Watts or heart rate?
If the heart rate cannot be kept in the basic zone during GA1 (basic endurance 1) training when increasing the duration of the load, should the training then be continued with a reduced wattage or increased heart rate?
Basically, the following applies: In the GA1 zone, you should control your training according to heart rate, in the GA2 zone according to heart rate and/or power output, and at higher levels of intensity only according to power output. The pulse rate is too sluggish to respond to the rapid increase in power output during intervals or when training in the development zone. In the basic zone, however, it reflects the current overall load on the body really well.
If your heart rate increases at a constant power output during long GA1 training units, this is initially due to a change in your metabolic state: If the carbohydrate reserves are progressively used up, the body needs to ramp up the lipid metabolism. However, in order to obtain the same amount of energy from fats as from carbohydrates, the muscle cells need more oxygen. This means: More oxygen at the same power output, which requires the heart to transport more blood and beat faster.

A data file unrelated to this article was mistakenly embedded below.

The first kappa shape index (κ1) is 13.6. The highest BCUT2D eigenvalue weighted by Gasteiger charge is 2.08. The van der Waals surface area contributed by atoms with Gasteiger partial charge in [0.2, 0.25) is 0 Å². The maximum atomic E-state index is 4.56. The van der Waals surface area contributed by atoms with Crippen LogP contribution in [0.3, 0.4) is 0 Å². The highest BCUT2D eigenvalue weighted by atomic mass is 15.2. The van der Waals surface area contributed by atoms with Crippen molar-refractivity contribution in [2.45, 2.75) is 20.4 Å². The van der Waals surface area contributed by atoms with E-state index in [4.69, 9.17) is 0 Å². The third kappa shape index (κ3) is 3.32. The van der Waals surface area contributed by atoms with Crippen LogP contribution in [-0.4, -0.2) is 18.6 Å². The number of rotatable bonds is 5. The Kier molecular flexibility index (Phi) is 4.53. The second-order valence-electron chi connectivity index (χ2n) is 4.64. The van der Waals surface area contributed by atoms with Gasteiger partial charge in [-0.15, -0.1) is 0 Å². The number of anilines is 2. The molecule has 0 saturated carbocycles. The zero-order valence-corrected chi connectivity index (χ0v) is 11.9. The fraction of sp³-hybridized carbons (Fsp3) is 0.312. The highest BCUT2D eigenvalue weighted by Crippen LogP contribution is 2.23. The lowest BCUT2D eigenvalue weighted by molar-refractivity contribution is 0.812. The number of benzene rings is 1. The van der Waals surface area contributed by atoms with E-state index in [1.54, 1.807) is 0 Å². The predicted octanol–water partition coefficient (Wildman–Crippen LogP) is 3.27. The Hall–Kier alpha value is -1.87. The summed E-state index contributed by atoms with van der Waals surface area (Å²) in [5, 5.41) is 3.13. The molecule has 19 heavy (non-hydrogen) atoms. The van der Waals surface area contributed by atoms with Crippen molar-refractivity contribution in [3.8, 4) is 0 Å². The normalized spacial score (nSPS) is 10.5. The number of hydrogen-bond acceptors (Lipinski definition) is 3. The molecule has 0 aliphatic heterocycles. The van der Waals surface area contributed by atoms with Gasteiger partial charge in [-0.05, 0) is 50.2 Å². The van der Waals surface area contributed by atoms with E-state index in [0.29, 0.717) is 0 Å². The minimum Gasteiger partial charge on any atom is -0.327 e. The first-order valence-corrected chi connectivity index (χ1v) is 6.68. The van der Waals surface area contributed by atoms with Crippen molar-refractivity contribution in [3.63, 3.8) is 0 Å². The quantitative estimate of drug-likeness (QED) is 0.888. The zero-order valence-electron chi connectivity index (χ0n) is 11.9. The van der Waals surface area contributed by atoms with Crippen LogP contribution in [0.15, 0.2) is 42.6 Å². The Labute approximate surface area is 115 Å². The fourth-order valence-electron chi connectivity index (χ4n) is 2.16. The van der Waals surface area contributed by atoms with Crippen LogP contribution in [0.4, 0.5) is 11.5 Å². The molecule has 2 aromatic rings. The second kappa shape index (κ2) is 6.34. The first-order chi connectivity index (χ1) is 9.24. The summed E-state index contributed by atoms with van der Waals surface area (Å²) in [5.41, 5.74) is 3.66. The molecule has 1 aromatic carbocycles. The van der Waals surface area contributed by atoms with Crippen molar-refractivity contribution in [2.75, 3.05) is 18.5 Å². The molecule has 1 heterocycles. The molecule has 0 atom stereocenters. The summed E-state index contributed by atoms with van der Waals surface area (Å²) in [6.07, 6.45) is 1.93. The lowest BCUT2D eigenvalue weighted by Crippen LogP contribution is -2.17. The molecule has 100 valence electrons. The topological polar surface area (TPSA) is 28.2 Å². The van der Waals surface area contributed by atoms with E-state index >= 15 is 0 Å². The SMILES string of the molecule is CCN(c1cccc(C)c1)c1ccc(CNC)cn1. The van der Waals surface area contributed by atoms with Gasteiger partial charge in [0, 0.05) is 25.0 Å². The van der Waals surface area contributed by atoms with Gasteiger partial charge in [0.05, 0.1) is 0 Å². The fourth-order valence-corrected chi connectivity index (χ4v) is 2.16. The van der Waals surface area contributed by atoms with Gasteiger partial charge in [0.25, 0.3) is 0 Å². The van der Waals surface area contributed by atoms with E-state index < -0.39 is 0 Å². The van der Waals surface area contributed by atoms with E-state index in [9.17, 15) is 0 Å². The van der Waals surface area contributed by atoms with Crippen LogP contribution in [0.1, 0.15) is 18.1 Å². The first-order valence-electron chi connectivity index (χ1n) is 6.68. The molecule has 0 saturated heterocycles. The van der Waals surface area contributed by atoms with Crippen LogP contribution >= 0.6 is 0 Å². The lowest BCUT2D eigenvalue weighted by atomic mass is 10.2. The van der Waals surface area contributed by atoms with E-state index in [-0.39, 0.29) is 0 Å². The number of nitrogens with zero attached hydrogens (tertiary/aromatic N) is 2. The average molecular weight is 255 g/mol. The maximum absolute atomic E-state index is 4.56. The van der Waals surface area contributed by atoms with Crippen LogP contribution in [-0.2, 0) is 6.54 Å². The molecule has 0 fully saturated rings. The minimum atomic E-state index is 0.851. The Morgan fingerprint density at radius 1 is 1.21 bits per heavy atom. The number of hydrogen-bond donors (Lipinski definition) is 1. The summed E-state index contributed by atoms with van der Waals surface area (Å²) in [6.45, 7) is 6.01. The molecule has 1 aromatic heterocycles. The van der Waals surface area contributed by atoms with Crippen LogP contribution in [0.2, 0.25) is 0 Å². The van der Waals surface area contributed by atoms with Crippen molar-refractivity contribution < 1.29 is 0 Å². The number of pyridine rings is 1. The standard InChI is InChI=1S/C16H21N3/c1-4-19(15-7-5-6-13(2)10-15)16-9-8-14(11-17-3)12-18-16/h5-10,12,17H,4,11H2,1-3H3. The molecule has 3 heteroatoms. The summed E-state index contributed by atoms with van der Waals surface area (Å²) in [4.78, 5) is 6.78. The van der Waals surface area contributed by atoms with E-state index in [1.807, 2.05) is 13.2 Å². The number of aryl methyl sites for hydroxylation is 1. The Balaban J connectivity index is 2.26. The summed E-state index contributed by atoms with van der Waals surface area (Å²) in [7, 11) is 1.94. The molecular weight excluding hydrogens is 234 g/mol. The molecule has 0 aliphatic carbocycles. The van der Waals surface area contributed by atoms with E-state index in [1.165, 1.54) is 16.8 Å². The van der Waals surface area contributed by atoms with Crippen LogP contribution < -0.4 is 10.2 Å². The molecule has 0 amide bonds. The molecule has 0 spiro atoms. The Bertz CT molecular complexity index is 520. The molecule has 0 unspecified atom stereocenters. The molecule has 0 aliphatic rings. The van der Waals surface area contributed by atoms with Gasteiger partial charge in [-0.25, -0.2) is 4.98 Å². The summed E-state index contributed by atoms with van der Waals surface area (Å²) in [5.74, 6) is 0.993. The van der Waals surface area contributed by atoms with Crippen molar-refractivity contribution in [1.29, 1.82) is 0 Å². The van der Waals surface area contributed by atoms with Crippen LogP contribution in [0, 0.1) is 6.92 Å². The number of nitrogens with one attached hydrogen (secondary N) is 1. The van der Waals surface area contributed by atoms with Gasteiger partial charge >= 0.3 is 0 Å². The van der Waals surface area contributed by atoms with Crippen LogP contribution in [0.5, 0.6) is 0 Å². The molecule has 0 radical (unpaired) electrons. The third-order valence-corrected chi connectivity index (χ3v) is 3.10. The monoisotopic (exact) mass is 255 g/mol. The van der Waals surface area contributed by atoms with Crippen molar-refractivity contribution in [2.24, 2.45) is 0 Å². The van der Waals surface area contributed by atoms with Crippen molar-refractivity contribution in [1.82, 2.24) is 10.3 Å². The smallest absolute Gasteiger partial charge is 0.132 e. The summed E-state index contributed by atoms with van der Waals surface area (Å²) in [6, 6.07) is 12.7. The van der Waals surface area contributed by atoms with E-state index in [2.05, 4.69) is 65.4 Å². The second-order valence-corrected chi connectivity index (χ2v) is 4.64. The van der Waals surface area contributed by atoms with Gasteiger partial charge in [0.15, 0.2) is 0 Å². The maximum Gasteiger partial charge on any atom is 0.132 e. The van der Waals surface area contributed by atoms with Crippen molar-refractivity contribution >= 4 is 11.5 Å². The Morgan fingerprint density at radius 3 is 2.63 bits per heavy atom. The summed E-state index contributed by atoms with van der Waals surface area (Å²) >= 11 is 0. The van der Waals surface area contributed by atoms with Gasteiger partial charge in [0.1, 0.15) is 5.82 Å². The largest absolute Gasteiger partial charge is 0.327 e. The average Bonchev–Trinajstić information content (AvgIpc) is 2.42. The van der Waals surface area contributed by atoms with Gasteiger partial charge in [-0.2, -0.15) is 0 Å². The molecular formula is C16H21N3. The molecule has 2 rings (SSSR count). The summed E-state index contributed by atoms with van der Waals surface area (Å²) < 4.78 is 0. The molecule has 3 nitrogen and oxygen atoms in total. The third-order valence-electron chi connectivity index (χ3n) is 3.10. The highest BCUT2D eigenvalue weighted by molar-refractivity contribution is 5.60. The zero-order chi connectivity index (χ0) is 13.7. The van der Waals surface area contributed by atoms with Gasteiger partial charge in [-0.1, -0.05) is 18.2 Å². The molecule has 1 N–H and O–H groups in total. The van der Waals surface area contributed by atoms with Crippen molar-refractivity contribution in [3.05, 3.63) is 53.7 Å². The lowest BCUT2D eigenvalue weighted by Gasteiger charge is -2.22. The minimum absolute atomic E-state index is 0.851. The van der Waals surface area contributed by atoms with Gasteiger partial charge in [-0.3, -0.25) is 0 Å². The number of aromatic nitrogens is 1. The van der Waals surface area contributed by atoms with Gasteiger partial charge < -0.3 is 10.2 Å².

In addition, the body can get overheated in poor climatic conditions. As a result, blood from the muscles is diverted to the skin to cool down. This also means extra work, which results in an increased heart rate at the same power output. This effect can intensify if you do not drink enough. You sweat more indoors and therefore need more fluids than outdoors.
Normally, an increase in heart rate by 10 to 15 beats per minute during longer basic training units should not be seen as negative. However, if the values increase even further, it is right to reduce the power output in order to prevent excessive heating.
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